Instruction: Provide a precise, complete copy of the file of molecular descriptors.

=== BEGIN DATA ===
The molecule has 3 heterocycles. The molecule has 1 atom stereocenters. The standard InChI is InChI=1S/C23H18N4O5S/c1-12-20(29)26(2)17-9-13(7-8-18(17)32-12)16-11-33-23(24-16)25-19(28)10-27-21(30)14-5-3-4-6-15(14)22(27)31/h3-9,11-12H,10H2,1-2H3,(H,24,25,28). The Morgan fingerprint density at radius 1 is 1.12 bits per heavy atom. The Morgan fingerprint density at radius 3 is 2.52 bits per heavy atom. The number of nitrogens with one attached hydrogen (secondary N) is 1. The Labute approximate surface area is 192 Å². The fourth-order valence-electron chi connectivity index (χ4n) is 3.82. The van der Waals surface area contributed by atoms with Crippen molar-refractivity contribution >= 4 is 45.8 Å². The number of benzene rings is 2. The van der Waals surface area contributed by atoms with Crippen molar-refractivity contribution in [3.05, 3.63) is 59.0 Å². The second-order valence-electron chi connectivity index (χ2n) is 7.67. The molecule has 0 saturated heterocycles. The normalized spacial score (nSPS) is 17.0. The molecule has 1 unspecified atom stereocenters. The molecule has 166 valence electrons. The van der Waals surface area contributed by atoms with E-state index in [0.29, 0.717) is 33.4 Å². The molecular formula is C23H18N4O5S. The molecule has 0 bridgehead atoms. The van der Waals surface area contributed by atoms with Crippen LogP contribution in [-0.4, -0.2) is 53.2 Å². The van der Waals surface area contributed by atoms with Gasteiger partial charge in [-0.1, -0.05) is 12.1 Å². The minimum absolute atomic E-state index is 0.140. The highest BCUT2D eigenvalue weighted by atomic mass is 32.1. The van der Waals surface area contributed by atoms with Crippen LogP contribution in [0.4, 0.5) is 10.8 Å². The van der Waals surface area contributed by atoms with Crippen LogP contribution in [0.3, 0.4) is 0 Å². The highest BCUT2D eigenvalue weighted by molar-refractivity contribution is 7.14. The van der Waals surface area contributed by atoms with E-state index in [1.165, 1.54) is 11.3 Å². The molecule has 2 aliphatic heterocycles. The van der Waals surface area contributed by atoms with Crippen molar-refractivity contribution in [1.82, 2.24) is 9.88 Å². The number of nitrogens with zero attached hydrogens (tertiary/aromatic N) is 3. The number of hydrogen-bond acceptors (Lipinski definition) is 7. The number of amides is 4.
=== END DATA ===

The molecule has 3 heterocycles. The molecule has 1 atom stereocenters. The standard InChI is InChI=1S/C23H18N4O5S/c1-12-20(29)26(2)17-9-13(7-8-18(17)32-12)16-11-33-23(24-16)25-19(28)10-27-21(30)14-5-3-4-6-15(14)22(27)31/h3-9,11-12H,10H2,1-2H3,(H,24,25,28). The Morgan fingerprint density at radius 1 is 1.12 bits per heavy atom. The Morgan fingerprint density at radius 3 is 2.52 bits per heavy atom. The number of nitrogens with one attached hydrogen (secondary N) is 1. The Labute approximate surface area is 192 Å². The fourth-order valence-electron chi connectivity index (χ4n) is 3.82. The van der Waals surface area contributed by atoms with Crippen molar-refractivity contribution >= 4 is 45.8 Å². The number of benzene rings is 2. The van der Waals surface area contributed by atoms with Crippen molar-refractivity contribution in [3.05, 3.63) is 59.0 Å². The second-order valence-electron chi connectivity index (χ2n) is 7.67. The molecule has 0 saturated heterocycles. The normalized spacial score (nSPS) is 17.0. The molecule has 1 unspecified atom stereocenters. The molecule has 166 valence electrons. The van der Waals surface area contributed by atoms with E-state index in [0.29, 0.717) is 33.4 Å². The molecular formula is C23H18N4O5S. The molecule has 0 bridgehead atoms. The van der Waals surface area contributed by atoms with Crippen LogP contribution in [-0.4, -0.2) is 53.2 Å². The van der Waals surface area contributed by atoms with Gasteiger partial charge in [-0.1, -0.05) is 12.1 Å². The minimum absolute atomic E-state index is 0.140. The highest BCUT2D eigenvalue weighted by atomic mass is 32.1. The van der Waals surface area contributed by atoms with Crippen LogP contribution in [0.4, 0.5) is 10.8 Å². The van der Waals surface area contributed by atoms with Crippen LogP contribution in [0.3, 0.4) is 0 Å². The highest BCUT2D eigenvalue weighted by molar-refractivity contribution is 7.14. The van der Waals surface area contributed by atoms with E-state index in [1.165, 1.54) is 11.3 Å². The molecule has 2 aliphatic heterocycles. The van der Waals surface area contributed by atoms with Crippen molar-refractivity contribution in [1.82, 2.24) is 9.88 Å². The number of nitrogens with zero attached hydrogens (tertiary/aromatic N) is 3. The number of hydrogen-bond acceptors (Lipinski definition) is 7. The number of amides is 4.